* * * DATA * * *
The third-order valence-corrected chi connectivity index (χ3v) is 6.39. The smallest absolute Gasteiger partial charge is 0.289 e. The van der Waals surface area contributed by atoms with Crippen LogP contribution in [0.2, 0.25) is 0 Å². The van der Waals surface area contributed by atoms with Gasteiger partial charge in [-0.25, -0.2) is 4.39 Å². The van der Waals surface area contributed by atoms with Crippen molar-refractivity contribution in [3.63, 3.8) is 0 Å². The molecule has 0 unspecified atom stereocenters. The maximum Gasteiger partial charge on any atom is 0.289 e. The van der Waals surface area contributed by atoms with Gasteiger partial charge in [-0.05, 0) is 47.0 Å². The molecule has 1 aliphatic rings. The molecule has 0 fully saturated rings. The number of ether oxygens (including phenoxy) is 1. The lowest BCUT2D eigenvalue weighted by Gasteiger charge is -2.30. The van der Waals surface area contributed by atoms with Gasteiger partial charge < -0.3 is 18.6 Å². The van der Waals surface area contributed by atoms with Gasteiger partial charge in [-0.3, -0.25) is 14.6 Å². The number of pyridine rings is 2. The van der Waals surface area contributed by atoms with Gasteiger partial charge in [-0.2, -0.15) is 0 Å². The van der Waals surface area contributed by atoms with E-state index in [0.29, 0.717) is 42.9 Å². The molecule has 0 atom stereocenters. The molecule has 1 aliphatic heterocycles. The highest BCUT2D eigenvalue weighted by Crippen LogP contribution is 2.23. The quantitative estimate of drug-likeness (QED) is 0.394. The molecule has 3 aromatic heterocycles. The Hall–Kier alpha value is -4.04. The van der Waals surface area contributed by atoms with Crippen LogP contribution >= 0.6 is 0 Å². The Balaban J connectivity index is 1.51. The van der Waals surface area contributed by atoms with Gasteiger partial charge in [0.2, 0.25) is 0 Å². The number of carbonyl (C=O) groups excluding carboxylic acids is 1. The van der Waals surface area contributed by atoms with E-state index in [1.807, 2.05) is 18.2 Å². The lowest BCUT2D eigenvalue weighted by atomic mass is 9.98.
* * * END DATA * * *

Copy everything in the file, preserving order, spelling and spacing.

The third-order valence-corrected chi connectivity index (χ3v) is 6.39. The smallest absolute Gasteiger partial charge is 0.289 e. The van der Waals surface area contributed by atoms with Crippen LogP contribution in [0.2, 0.25) is 0 Å². The van der Waals surface area contributed by atoms with Gasteiger partial charge in [-0.25, -0.2) is 4.39 Å². The van der Waals surface area contributed by atoms with Crippen molar-refractivity contribution in [3.63, 3.8) is 0 Å². The molecule has 0 unspecified atom stereocenters. The maximum Gasteiger partial charge on any atom is 0.289 e. The van der Waals surface area contributed by atoms with Gasteiger partial charge in [-0.05, 0) is 47.0 Å². The molecule has 1 aliphatic rings. The molecule has 0 fully saturated rings. The number of ether oxygens (including phenoxy) is 1. The lowest BCUT2D eigenvalue weighted by Gasteiger charge is -2.30. The van der Waals surface area contributed by atoms with Gasteiger partial charge < -0.3 is 18.6 Å². The van der Waals surface area contributed by atoms with Gasteiger partial charge in [-0.3, -0.25) is 14.6 Å². The number of pyridine rings is 2. The van der Waals surface area contributed by atoms with Gasteiger partial charge in [-0.2, -0.15) is 0 Å². The van der Waals surface area contributed by atoms with E-state index in [0.29, 0.717) is 42.9 Å². The molecule has 0 atom stereocenters. The molecule has 1 aliphatic heterocycles. The highest BCUT2D eigenvalue weighted by Crippen LogP contribution is 2.23. The quantitative estimate of drug-likeness (QED) is 0.394. The molecule has 3 aromatic heterocycles. The Hall–Kier alpha value is -4.04. The van der Waals surface area contributed by atoms with Crippen LogP contribution >= 0.6 is 0 Å². The Balaban J connectivity index is 1.51. The van der Waals surface area contributed by atoms with Gasteiger partial charge in [0.2, 0.25) is 0 Å². The number of carbonyl (C=O) groups excluding carboxylic acids is 1. The van der Waals surface area contributed by atoms with E-state index in [1.807, 2.05) is 18.2 Å². The lowest BCUT2D eigenvalue weighted by atomic mass is 9.98.